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Challenges facing the

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MILLENIUM TARGETS; NEPAD; NATIONAL TARGETS. CABINET MEDIUM TERM STRATEGIC OBJECTIVES ... at the WSSD and the inclusion of sanitation in Millenium Development targets ... – PowerPoint PPT presentation

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Title: Challenges facing the


1
Challenges facing the Water Services Sector
Presentation to WSSLG Strategic Retreat 4-5
December 2002 Trevor Balzer on behalf of DDG
Junior Potloane
2
Presentation Approach
  • Cabinet Medium Term Strategic Objectives (MTSOs)
    as base for strategic discussion
  • Sector has to work together to contribute to
    achievement of these MTSOs
  • WSSLG may want to determine Water Services
    specific Key Focus Areas to align with the
    MTSOs. DWAF has identified 5.

3
Transforming the State - Challenges
  • Been a constant focus since 1994 however need
    to continue to forge-
  • Policy, legislative and strategic coherence
  • WS White Paper key for long term sector vision
    goals
  • National Water Resource Strategy
  • Free Basic Water and Sanitation
  • Joint Transfer Policy
  • DoRA agreements and deadlines
  • Powers and functions of municipalities

4
HOUSING POLICIES
HEALTH POLICIES
FINANCE POLICIES
LOCAL GOVERNMENT POLICIES
WATER RESOURCE POLICIES
POLICY FRAMEWORK The vision and direction
LEGISLATIVE FRAMEWORK The enabler
NATIONAL WATER SERVICES SECTOR STRATEGY to
give affect to policy
STRATEGIC FRAMEWORK The doing
DWAF WS STRATEGY
NATIONAL SANITATION STRATEGY
DPLG / SALGA LG SUPPORT STRATEGIES
LG WS SETA STRATEGY
OTHERS
PROVINCIAL WS STRATEGIES
5
Transforming the State - Challenges
  • 2. Institutional Role Clarity - WSAs
  • Developmental local government marked by constant
    transformation. Now new powers and functions
    (PF)
  • WS Authorities policy clarity but failure to
    fully comprehend. Roll out of PF is key
  • Local Government/WSA establishment
    institutional development support critical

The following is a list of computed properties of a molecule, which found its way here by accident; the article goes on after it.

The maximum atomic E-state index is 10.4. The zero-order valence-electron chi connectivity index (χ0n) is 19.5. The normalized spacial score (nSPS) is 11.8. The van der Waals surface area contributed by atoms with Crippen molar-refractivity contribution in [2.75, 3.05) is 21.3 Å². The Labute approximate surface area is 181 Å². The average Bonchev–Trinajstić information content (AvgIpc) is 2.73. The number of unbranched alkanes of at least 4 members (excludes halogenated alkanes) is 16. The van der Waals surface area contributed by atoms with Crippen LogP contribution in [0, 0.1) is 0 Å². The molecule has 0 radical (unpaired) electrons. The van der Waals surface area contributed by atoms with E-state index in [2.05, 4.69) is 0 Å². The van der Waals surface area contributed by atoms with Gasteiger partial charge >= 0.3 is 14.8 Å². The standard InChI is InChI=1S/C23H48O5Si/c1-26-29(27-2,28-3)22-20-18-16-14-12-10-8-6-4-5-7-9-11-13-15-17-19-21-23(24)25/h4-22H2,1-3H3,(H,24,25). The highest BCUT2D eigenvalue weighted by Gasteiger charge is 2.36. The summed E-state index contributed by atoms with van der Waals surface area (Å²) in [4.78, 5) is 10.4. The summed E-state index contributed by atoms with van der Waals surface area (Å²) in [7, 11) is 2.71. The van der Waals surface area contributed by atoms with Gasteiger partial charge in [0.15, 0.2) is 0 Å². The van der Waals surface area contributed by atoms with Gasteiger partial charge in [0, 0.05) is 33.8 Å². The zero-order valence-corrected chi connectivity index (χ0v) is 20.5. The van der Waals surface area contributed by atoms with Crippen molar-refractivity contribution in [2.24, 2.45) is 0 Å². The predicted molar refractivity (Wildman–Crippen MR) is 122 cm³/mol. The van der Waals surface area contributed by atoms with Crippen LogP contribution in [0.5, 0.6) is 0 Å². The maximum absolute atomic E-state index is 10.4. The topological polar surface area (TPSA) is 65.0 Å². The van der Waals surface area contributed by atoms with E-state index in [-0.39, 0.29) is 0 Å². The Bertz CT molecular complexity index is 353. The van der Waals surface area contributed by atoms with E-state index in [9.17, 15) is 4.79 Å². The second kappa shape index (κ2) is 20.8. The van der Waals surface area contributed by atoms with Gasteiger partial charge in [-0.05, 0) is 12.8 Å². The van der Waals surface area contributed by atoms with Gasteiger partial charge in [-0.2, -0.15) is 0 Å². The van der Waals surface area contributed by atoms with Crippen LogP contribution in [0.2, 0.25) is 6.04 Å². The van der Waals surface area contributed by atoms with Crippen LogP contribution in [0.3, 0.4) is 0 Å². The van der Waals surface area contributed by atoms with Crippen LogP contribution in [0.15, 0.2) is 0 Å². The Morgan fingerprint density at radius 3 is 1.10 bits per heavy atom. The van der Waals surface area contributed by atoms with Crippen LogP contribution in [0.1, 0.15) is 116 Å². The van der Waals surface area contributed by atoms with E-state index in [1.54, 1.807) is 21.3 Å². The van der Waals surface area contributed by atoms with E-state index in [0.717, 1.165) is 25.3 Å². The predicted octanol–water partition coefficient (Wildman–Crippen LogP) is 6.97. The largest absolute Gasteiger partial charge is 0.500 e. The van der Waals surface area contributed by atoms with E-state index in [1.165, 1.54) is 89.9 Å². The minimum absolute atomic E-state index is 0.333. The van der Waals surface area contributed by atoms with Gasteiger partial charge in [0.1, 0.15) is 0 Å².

especially with treble amount of WSAs. (84
    receiving municipalities (including 2 Metros) for
    transfers alone)

6
Transforming the State - Challenges
  • 2. Institutional Role Clarity (cont)
  • Performance monitoring (Sector target 90 of
    water services authorities have adopted a set of
    key performance indicators by 2005.)
  • Challenge to
  • To integrate with DPLG led LG support programmes
    consolidated into CB Grant
  • Determine roles and responsibilities DPLG,
    DWAF, SALGA, Province, Municipalities
  • Establish management monitoring systems and
    coordination mechanisms

7
Transforming the State - Challenges
  • 2. Institutional Role Clarity - WSP
  • WS Provision needs greater focus
  • Appropriate institutional arrangements to ensure
    effectiveness, sustainability viability
  • Contract management monitoring
  • Need to look at regionalisation for economy of
    scale
  • Partnerships
  • Role of Water Boards
  • Support requirements

8
Transforming the State - Challenges
  • 2. Institutional Role Clarity (cont)
  • Clarity and inter-relationship with WR
    Institutions especially CMAs and WUAs.
    Ultimately ONE sector
  • Better defined roles of district and provinces
    given change in PF and for long term support,
    coordination and monitoring functions
  • Much greater clarity of national government
    especially developmental regulatory support

9
DWAF WS in transition
PRESENT FOCUS Restructuring Decentralisation Polic
y framework Addressing WS S backlog Transfers Bu
ilding sector LG Support
FUTURE Sector Leadership Policy Support thru
cooperative governance Regulation Information
PAST FOCUS Nationally driven CWSS Inheritance
running of ex-Bantustan schemes Transformation Bui
lding WS capacity development paradigm in DWAF
10
Transforming the State - Challenges
  • 3. Democratisation Decentralisation
  • Local level delivery and accountability (DoRA)
  • CWSS CMIP ? MI CB Grants
  • Transfer of DWAF schemes by 2005 continued
    support HR Operational funding incorporated
    into ES by 2011
  • Regulatory framework both national and WSAs
  • Gender mainstreaming
  • Involvement of civil society

11
Building the economy - challenges
  • WS underpins the economy development
  • Challenges
  • Focus on WS as a whole, looking at water services
    for-
  • Economic good commerce, industry, agriculture,
    mining etc
  • Broader development schools, clinics, housing,
    public works etc
  • Water quality, waste water management